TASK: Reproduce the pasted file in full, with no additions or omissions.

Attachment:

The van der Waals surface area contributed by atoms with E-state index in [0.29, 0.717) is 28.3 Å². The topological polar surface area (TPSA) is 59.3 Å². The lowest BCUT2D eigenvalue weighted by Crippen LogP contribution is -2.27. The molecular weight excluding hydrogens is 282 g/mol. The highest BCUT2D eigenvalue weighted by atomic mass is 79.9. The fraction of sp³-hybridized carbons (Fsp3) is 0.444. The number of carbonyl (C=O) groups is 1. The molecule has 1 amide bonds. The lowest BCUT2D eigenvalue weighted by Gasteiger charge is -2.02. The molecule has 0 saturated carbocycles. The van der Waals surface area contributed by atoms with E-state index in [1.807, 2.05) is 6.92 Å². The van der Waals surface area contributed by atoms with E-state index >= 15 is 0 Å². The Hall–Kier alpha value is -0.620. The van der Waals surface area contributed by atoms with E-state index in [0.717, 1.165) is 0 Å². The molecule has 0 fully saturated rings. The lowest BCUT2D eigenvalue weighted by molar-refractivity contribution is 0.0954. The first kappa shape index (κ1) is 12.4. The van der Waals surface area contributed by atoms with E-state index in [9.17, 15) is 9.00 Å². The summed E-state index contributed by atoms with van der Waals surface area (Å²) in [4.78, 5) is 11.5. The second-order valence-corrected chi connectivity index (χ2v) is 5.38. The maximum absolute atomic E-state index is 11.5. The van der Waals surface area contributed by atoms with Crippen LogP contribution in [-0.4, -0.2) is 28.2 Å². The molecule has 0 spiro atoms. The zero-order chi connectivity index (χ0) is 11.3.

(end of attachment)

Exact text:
The van der Waals surface area contributed by atoms with E-state index in [0.29, 0.717) is 28.3 Å². The topological polar surface area (TPSA) is 59.3 Å². The lowest BCUT2D eigenvalue weighted by Crippen LogP contribution is -2.27. The molecular weight excluding hydrogens is 282 g/mol. The highest BCUT2D eigenvalue weighted by atomic mass is 79.9. The fraction of sp³-hybridized carbons (Fsp3) is 0.444. The number of carbonyl (C=O) groups is 1. The molecule has 1 amide bonds. The lowest BCUT2D eigenvalue weighted by Gasteiger charge is -2.02. The molecule has 0 saturated carbocycles. The van der Waals surface area contributed by atoms with E-state index in [1.807, 2.05) is 6.92 Å². The van der Waals surface area contributed by atoms with E-state index >= 15 is 0 Å². The Hall–Kier alpha value is -0.620. The van der Waals surface area contributed by atoms with E-state index in [0.717, 1.165) is 0 Å². The molecule has 0 fully saturated rings. The lowest BCUT2D eigenvalue weighted by molar-refractivity contribution is 0.0954. The first kappa shape index (κ1) is 12.4. The van der Waals surface area contributed by atoms with E-state index in [9.17, 15) is 9.00 Å². The summed E-state index contributed by atoms with van der Waals surface area (Å²) in [4.78, 5) is 11.5. The second-order valence-corrected chi connectivity index (χ2v) is 5.38. The maximum absolute atomic E-state index is 11.5. The van der Waals surface area contributed by atoms with Crippen LogP contribution in [-0.4, -0.2) is 28.2 Å². The molecule has 0 spiro atoms. The zero-order chi connectivity index (χ0) is 11.3.